Dark Star, Bright Future

Phil Lesh is grateful to be alive, and to leave the lawsuits to the lawyers

Of all the heartfelt elegies for the Grateful Dead's Jerry Garcia, it was fellow traveler Ken Kesey's that seemed to strike just the right note. "Hey, Jerry, what's happening?" he breezily wrote shortly after Garcia's August 1995 death. "I caught your funeral. Weird."

Weird indeed. It's almost too easy to point out the irony time had provided. Three decades from its origins as the house band for Kesey's brain-melting "acid tests," the Nineties had transformed the Grateful Dead into America's most lucrative touring outfit, grossing more than $50 million with each cross-country jaunt. Yet amid all that wealth, somehow the band remained the keepers of the Sixties spirit, no matter how tarnished or hoary those ideals may have seemed. There were no gold-plated Rolls-Royces, no dating of supermodels; Garcia still seemed to wear the same ratty old black T-shirt night after night.

"To the very end, Old Timer, you were true to that creed," Kesey continued in his beyond-the-grave conversation. "No commercials. No trendy spins. No bayings of belief. And if you did have any dogma, you surely kept it tied up under the back porch, where a smelly old hound dog belongs."

What a litigious, strange trip it's been: Venture capitalists tear the Grateful Dead apart, and Phil Lesh (center) makes some new friends
J.C. Juanis
What a litigious, strange trip it's been: Venture capitalists tear the Grateful Dead apart, and Phil Lesh (center) makes some new friends

Even after Garcia's death, the Dead retains its magnetic attraction -- Grateful Dead Productions (GDP) continues to pull in more than ten million dollars annually, hawking everything from live concert recordings to golf balls and drink coasters emblazoned with the Dead logo. (The $200,000 yearly royalty from Ben and Jerry's "Cherry Garcia" ice cream goes directly to the Garcia family estate.)

The stokers of the Internet economy certainly were paying attention. In late 1999, as the speculation engulfing Silicon Valley reached a fever pitch, its suitors converged on the Dead's tie-dyed empire. Microsoft was just one of the many firms offering obscene sums of money to GDP and the four surviving members of the Dead, looking to transform their "tape vault," with its several thousand hours of vintage performances, into an e-commerce gold mine. After weeks of stonewalling, word finally came from Dead bassist Phil Lesh in the form of an e-mailed posting on the Dead's own Internet bulletin board.

"I have come to the very sad conclusion that the Grateful Dead is no longer a band but a corporation whose board members no longer have a common vision," Lesh declared. "I am and always have been absolutely against venture-capital money buying or “licensing' the vault or Grateful Dead goodwill. This proposal is the reason for the serious rift between the other board members and myself." Referring to his bout with hepatitis C and his recent liver transplant, he added, "After having been given a new life, I refuse to spend it creating a new “business paradigm' with venture capitalists who are trying to squeeze yet more money out of the remains of a great experiment.... The gods have seen fit to enlighten me as to a potential life path, and I fully intend to follow my weird."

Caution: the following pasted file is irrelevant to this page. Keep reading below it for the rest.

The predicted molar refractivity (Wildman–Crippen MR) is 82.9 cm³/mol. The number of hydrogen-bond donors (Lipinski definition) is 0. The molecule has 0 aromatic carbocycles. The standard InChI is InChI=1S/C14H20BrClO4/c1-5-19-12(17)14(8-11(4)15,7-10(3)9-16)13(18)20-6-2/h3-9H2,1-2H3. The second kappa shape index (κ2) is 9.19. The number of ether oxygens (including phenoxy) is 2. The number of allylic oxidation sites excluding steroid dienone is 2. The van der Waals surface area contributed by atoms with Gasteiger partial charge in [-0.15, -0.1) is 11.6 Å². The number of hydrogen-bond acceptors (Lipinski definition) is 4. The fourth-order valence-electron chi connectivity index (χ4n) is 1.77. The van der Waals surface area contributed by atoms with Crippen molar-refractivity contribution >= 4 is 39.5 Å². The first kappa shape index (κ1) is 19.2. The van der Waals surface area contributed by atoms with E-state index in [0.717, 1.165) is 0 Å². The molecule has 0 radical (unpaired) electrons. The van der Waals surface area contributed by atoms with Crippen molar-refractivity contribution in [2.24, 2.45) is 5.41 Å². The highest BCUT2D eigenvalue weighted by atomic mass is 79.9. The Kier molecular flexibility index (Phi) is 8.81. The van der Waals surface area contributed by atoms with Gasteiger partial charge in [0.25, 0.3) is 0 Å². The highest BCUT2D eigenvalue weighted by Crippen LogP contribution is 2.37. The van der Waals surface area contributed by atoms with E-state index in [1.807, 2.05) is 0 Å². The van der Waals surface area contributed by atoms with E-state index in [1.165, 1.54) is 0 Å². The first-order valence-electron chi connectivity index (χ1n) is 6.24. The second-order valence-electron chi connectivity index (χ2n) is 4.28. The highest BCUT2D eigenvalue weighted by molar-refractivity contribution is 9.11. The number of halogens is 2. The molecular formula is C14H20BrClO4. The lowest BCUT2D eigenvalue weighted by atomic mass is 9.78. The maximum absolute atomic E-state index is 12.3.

There's that word again.

The 61-year-old figure onstage at the Sunrise Musical Theater is about as unfashionable as a rock star can get. With his grown-out mullet haircut, eyeglasses perched low on the bridge of his nose, T-shirt, loose jeans, and sneakers, Phil Lesh looks less like a psychedelic warrior and more like a suburban dad who's wandered inside after mowing the lawn. Still there's nothing weary about his countenance. It's the evening before a two-night stand at Sunrise -- the kickoff for a Southern tour of Phil and Friends -- and Lesh looks positively giddy as he rehearses his new group inside the empty theater.

For more than three hours now, Lesh has been running the musicians through a batch of new songs whose lyrics were written by long-time Garcia collaborator Robert Hunter, endlessly tweaking tempos and arrangements as the stage is bathed in an ever-morphing succession of colors. Candace Brightman, the Dead's lighting designer, is testing her system, though the hand-maneuvered spotlights and projection-driven liquid effects she once oversaw at the Fillmore East are long gone. Now she simply taps a computer screen and voila! Green lightning bolts! White pyramids!

There's nothing explicitly new in the music being fashioned here, and not all of it works. Second guitarist Warren Haynes (on loan from the Allman Brothers) comes from the ham-fisted school of white bluesmen, and his overwrought soloing and crooning often induce an involuntary cringe. There are other moments that seem painfully stilted, recalling the nadir of Seventies prog-rock, as if the group were a jazz ensemble bloodlessly transcribing a rock tune.

Yet there are also patches that cohere as downright transcendent, as on "Rock and Roll Blues," which (goofy title aside) sets up a warm, country-tinged shuffle that physically envelops the listener like a security blanket. "I was born about an hour ago," Lesh sings as the guitarists mimic a pedal steel tone. "I didn't come here to give you advice/I come to whistle and strum my guitar/Sing for my supper and to drive my car/To love my woman for all I'm worth/To give full measure for my days on Earth." The mood is precisely that which biographer Carol Brightman has ascribed to the best of the Dead's songs: "Like no other popular music before or since, it spoke to the dailiness of getting by ... and it satisfied a longing for songs that come from somewhere, that have a past, if only a sense of the past."

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